Derek Winnert


This article was written on 31 Jul 2016, and is filled under Reviews.

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The Gauntlet *** (1977, Clint Eastwood, Sondra Locke, Pat Hingle, William Prince, Bill McKinney, Mara Corday) – Classic Movie Review 4108


Director Clint Eastwood’s robust and feisty 1977 thriller finds him playing dirty as a maverick cop in a bent police force – yet again! Eastwood’s character Ben Shockley is told by the police commissioner Chief Commissary Blakelock (William Prince) to get the blowsy, swearing but intelligent prostitute Gus Mally (Sondra Locke) out from Las Vegas and escort her to Phoenix, Arizona, so she can testify in a mob trial and give crucial evidence before a judge and jury.

This is a road trip that have to make via a relentless assault of murderous low-lives on both sides of the law after the last drop of their blood as a lot of people don’t want them to get to Phoenix alive. When he discovers the Mafia is chasing them to kill them both, Shockley calls Blakelock to provide a police escort but then finds someone in the police department is betraying him. Shockley and Mally hijack a bus and turn it into a steel-plated armoured tank.


Cue relentless explosive violence, as people, buildings, cars, a bus and a helicopter are blown – impressively – to bits. The film’s trouble must come from the very average screenplay by Michael Butler and Dennis Shryack. Their very familiar story proves crowd-pleasingly exciting but undistinguished here.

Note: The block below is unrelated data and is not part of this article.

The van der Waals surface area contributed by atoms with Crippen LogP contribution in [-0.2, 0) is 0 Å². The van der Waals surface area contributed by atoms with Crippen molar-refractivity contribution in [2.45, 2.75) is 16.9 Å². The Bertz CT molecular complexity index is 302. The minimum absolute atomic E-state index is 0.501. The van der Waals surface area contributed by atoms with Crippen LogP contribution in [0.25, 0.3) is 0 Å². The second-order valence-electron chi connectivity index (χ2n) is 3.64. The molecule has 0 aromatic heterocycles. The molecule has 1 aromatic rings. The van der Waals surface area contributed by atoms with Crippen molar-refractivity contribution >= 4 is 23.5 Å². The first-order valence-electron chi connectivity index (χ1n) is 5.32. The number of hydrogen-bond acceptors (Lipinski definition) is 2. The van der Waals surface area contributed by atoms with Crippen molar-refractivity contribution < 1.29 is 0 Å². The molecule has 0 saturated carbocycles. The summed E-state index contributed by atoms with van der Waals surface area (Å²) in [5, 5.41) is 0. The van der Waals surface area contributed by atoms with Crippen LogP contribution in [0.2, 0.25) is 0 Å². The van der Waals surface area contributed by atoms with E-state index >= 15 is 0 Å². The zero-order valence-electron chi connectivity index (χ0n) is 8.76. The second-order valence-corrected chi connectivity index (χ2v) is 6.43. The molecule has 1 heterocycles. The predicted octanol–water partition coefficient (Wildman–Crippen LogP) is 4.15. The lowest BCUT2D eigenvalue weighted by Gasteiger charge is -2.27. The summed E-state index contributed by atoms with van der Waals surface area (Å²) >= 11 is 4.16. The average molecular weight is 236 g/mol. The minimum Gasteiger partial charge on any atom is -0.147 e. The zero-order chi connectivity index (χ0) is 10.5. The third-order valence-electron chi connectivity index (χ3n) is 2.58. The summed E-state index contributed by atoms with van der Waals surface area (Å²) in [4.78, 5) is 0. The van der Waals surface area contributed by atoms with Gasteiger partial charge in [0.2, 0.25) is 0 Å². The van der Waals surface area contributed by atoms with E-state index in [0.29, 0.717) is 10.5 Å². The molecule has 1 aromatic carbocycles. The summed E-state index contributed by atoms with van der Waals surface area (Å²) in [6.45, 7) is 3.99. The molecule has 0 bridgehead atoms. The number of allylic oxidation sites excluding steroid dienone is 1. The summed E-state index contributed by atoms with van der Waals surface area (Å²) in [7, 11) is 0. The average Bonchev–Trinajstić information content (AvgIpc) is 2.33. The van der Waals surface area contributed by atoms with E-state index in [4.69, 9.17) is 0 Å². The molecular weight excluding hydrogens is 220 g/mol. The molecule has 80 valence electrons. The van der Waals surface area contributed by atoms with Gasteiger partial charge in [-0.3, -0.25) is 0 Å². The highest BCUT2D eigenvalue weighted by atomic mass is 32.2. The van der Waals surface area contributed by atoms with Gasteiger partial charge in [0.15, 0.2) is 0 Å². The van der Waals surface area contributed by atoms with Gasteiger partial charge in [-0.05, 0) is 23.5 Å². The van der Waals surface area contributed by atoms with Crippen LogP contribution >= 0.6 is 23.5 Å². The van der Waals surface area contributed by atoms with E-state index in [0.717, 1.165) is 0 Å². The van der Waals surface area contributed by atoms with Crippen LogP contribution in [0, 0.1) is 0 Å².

However, the action is tautly handled by Eastwood as director, though by now we had come to expect something more from him. Around this time it looked like Eastwood was repeating himself and in career decline, but a resurgence was ahead.

Also in the cast are Pat Hingle, William Prince, Bill McKinney, Mara Corday, Michael Cavanaugh, Carole Cook, Douglas McGrath, Jeff Morris, Samantha Duane, Roy Jenson, Dan Vardis and Carver Barnes.


Corday has played supporting parts in four of her friend Eastwood’s movies after he played a supporting role in one of hers – Tarantula (1955).

Blakelock: ‘Now, can you handle it, or do I have to write it out in braille and shove it up your ass?’


Following The Outlaw Josey Wales (1976), it’s the second of six movies together by former couple Eastwood and Locke. Every Which Way But Loose (1978), Any Which Way You Can (1980), Bronco Billy (1980), and the fourth Dirty Harry film Sudden Impact (1983) made them one of cinema’s top duos.

© Derek Winnert 2016 Classic Movie Review 4108

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